Oxford University Press (2013)
Michael A. Livermore and Richard L. Revesz (eds.)
Cost-benefit analysis — the formal estimating and weighing of the costs and benefits of policy alternatives — is a standard tool for governments in advanced economies. The Globalization of Cost-Benefit Analysis in Environmental Policy examines how cost-benefit analysis can help developing and emerging countries confront the next generation of environmental and public-health challenges.
Through decades of research and innovation, institutions have developed in the United States, European Union, and other developed countries that examine and weigh policy alternatives as an aid to governmental decisionmaking. Lawmakers in the advanced economies have used cost-benefit analysis to evaluate core environmental and public health questions, such as urban air pollution control, water quality, and occupational safety.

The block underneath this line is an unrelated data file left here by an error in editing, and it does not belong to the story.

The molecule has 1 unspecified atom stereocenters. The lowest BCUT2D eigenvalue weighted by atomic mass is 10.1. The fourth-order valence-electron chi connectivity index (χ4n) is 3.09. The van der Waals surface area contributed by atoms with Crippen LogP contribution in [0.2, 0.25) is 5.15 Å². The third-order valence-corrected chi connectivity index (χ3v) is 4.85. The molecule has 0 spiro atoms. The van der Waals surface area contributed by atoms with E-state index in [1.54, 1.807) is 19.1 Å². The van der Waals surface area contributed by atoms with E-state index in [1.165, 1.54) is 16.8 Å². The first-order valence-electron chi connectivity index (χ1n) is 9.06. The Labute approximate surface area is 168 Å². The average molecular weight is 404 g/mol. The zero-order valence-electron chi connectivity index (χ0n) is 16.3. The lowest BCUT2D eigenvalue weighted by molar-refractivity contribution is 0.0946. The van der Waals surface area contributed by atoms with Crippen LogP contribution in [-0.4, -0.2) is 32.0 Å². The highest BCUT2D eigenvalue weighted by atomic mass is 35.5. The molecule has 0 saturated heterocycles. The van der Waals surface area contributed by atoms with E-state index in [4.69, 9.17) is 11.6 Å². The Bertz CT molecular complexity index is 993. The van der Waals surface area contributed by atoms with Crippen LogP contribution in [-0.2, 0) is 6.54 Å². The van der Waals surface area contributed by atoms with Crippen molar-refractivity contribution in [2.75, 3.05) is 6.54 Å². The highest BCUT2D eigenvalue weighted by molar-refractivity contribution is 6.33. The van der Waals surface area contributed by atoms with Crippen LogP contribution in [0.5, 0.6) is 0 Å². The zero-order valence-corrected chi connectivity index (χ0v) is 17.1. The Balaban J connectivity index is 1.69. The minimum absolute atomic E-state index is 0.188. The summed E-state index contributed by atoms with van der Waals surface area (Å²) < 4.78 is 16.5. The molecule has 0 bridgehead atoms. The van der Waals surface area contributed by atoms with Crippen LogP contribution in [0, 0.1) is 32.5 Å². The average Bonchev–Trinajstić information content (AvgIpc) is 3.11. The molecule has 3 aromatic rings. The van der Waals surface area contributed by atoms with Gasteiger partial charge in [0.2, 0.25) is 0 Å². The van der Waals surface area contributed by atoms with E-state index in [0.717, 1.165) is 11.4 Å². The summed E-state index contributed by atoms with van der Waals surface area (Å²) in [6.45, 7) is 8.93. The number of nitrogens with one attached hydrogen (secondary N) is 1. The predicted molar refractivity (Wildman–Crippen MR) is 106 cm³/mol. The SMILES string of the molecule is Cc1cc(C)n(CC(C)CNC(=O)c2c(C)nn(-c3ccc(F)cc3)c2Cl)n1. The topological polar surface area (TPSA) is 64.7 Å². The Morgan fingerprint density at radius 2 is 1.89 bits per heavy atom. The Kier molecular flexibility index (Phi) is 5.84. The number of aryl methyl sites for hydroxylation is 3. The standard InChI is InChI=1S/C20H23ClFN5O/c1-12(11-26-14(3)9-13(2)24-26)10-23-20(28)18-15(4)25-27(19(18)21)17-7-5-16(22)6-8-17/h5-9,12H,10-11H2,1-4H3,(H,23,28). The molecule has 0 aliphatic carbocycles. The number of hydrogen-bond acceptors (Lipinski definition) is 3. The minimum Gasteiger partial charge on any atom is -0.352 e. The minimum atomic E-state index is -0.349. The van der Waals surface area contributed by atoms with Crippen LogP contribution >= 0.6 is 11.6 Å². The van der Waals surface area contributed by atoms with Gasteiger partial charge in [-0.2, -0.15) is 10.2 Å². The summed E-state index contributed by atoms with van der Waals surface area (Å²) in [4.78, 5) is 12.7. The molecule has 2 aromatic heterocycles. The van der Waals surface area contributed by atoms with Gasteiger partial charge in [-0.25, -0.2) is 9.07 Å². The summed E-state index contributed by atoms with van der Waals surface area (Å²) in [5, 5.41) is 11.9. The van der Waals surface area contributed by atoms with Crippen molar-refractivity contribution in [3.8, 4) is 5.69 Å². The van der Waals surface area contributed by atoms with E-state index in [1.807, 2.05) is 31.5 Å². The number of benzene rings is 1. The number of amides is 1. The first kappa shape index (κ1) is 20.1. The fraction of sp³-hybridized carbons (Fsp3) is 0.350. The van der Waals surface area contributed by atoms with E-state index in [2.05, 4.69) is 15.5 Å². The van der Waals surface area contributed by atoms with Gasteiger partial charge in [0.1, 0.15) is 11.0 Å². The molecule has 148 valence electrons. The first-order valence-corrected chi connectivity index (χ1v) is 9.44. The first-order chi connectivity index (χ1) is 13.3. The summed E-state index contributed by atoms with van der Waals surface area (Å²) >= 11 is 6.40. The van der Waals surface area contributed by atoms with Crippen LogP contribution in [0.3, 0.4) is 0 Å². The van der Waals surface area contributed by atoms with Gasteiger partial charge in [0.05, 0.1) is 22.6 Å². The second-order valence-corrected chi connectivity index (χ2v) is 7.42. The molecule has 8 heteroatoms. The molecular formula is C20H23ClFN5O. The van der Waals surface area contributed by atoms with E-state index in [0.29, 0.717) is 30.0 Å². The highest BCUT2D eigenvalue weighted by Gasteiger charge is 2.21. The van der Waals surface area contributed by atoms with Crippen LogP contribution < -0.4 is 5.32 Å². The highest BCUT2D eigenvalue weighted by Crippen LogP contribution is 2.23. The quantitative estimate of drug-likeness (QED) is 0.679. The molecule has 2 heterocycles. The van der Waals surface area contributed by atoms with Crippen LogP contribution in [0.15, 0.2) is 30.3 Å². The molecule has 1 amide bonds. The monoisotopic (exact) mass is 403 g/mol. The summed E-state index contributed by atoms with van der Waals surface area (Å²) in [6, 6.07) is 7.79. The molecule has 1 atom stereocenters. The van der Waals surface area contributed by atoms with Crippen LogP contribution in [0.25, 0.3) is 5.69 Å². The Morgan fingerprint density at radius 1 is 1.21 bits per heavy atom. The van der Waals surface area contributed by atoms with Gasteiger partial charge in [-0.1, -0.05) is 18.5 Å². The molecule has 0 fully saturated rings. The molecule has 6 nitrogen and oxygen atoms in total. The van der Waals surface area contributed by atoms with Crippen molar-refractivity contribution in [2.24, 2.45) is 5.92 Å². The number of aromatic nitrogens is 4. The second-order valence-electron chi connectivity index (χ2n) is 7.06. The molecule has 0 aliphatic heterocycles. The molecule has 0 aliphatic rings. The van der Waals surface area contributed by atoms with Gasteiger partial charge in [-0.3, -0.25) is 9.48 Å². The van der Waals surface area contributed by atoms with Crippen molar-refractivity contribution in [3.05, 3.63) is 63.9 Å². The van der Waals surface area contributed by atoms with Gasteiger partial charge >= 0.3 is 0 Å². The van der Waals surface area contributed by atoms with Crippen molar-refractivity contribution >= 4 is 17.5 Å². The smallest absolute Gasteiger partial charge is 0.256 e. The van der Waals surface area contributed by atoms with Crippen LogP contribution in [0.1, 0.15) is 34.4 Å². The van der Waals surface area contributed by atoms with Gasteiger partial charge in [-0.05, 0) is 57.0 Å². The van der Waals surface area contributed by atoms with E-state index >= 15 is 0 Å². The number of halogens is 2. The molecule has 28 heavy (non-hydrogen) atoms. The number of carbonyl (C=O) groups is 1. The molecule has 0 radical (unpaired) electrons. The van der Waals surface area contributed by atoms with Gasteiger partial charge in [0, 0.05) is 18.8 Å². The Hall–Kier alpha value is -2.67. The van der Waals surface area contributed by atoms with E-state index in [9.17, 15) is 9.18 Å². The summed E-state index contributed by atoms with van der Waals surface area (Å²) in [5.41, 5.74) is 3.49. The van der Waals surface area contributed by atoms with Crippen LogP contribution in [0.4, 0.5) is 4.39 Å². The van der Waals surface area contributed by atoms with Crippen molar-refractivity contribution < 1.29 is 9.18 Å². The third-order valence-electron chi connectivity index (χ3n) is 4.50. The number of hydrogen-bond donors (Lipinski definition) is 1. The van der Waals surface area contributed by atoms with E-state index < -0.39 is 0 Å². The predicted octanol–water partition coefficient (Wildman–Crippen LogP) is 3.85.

Yet despite its broad adoption in the industrialized world, most developing and emerging countries have not yet incorporated cost-benefit analysis into their policymaking process. Because these countries face significant limitations on financial resources and have less ability to shoulder inefficient rules, it is extremely important for their officials to determine which policies maximize net benefits for their societies.
Analysis in the book examines the growing reach of cost-benefit analysis; presents relevant case studies where cost-benefit analysis has been incorporated in the Americas, Africa, Middle East, and Asia; and includes a discussion on the conceptual and institutional issues that must be addressed when adopting cost-benefit analysis in developing and emerging countries. In part because governments in developing and emerging countries have not extensively used cost-benefit analysis, there has been only limited research and discussion of the practice and its potential. Most work that has been done is on the domestic or regional level, and has not been widely shared or distributed within the international academic or policy community. By providing both theoretical and practical discussion of this important new tool, this book makes a valuable contribution to the fields of environmental policy, development studies, and environmental law.